There are so many skills and drills in CrossFit. Athletes aim to develop elite capacity in weightlifting and gymnastics while layering over an obscene ability to perform these movements with efficiency and consistent mechanics to maximize their fitness. Many competitors in the sport of fitness have found a new way to accumulate the volume and practice necessary to develop skills while simultaneously working on capacity in some of the high-skill movements. The method is known as EMOM, or every minute on the minute. The way this type of workout formula works is as follows:
- One or two movements are picked to do either on the minute or alternating on the minute over the course of 10 and 30 minutes.
- Reps of two to five are done at a high percentage of the athlete’s 1RM.
- Rest periods are kept to a minimum while the central nervous system is not overly taxed.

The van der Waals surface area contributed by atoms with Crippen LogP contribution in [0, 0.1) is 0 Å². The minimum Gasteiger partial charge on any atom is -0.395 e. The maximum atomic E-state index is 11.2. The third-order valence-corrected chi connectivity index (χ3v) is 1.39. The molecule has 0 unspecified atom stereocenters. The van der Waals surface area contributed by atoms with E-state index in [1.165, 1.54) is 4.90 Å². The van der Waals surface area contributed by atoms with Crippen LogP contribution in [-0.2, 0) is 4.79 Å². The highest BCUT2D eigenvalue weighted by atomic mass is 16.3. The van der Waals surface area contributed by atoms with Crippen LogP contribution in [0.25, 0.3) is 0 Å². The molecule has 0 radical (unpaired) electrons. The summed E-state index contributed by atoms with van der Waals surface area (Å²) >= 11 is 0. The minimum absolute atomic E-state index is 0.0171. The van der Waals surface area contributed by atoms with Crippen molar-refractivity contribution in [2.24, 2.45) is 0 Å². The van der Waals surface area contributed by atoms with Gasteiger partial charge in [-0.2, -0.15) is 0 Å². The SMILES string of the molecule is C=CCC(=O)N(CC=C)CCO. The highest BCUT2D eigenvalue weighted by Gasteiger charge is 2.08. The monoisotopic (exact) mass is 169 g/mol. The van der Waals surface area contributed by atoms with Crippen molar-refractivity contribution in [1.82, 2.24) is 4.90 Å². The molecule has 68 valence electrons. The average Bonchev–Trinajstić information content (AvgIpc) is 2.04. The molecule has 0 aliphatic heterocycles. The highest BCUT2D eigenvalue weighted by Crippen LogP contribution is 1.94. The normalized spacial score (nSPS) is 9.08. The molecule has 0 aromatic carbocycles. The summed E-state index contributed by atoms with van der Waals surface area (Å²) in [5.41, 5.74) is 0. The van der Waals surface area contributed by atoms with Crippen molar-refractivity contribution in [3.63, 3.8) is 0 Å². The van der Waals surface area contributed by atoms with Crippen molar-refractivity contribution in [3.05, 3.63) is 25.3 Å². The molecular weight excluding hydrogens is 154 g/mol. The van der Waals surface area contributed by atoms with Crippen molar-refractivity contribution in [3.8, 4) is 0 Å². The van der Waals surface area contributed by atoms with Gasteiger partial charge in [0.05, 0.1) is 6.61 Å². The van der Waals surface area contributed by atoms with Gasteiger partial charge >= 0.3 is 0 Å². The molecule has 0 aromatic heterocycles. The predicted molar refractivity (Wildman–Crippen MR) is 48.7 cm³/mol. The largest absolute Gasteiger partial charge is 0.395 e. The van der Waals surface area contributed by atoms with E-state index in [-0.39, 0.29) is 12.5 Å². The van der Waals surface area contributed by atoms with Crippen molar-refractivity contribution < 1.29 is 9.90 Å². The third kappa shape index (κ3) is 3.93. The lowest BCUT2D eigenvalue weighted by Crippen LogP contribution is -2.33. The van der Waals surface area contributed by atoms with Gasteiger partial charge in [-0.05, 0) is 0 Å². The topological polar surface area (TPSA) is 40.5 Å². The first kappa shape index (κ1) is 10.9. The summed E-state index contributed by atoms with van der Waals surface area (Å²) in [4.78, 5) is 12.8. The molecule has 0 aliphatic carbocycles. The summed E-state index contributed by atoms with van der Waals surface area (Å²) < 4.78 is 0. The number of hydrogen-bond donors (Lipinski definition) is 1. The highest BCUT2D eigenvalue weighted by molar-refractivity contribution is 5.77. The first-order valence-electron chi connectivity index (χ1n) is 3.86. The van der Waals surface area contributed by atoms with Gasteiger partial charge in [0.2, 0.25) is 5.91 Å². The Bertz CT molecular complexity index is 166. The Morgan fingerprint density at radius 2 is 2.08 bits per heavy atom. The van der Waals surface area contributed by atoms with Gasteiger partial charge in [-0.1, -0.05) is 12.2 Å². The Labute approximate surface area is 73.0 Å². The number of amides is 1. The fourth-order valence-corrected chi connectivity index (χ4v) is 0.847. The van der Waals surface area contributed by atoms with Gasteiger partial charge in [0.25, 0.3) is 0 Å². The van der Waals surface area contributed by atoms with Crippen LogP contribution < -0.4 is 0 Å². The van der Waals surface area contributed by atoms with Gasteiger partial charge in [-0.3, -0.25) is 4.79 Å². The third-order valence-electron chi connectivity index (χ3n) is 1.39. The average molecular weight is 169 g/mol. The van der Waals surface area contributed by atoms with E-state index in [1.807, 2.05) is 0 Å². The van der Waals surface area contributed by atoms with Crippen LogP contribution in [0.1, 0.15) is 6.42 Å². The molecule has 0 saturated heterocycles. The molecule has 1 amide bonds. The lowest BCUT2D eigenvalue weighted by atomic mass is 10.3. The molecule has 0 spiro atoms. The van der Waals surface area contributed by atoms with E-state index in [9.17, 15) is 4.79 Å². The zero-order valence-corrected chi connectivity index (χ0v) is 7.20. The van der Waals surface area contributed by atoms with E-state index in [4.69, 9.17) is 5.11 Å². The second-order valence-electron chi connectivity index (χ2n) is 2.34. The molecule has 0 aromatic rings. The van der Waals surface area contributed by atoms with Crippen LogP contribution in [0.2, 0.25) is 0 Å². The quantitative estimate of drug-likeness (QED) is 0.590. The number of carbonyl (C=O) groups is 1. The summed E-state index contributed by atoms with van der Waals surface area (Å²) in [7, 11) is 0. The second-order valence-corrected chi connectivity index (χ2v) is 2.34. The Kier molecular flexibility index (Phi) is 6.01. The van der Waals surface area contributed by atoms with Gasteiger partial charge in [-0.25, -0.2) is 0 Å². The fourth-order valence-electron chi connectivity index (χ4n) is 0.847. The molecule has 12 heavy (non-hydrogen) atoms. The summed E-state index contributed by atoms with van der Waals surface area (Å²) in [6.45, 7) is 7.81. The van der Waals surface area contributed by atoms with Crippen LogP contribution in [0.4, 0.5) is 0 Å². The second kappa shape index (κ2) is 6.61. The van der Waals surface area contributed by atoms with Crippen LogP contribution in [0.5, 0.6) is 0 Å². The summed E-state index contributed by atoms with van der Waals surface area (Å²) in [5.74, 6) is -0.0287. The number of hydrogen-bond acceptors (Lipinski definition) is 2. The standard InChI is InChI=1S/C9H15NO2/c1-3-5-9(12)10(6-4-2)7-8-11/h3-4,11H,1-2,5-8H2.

What this formula enables the athlete to do is accumulate volume and solid, consistent mechanics with loads or movements that require high levels of coordination. Here is an example:
EMOM alternating on the minute:
3 clean and jerks @ 225 pounds on the odd minute
3 muscle-ups on the even minute
If we examine this workout, we see an athlete executing 30 clean and jerks at 225 pounds with 30 muscle-ups in under 20 minutes. This is a fantastic amount of work that should allow for enough recovery of the CNS to maintain solid mechanics with limited rest throughout the 20 minutes. This is very time-efficient way to develop skill and capacity.
Many different variations of this formula can be used to get a desired effect. You could pick low-skill movements to bias more toward capacity. It is possible to pick only bodyweight movements or even just a single movement every minute. Lighter weights can be used for higher reps on the minute.
There isn’t only one way to effectively train. In the nature of variance, this should be one more tool to put in your toolbox. A truly rounded program will provide the greatest exposure to the different types of athletic endeavors, and as always, we should be looking to chase intensity, looking back and measuring benchmarks. Give EMOM a try every once in a while. Good luck and have fun!
— David Lipson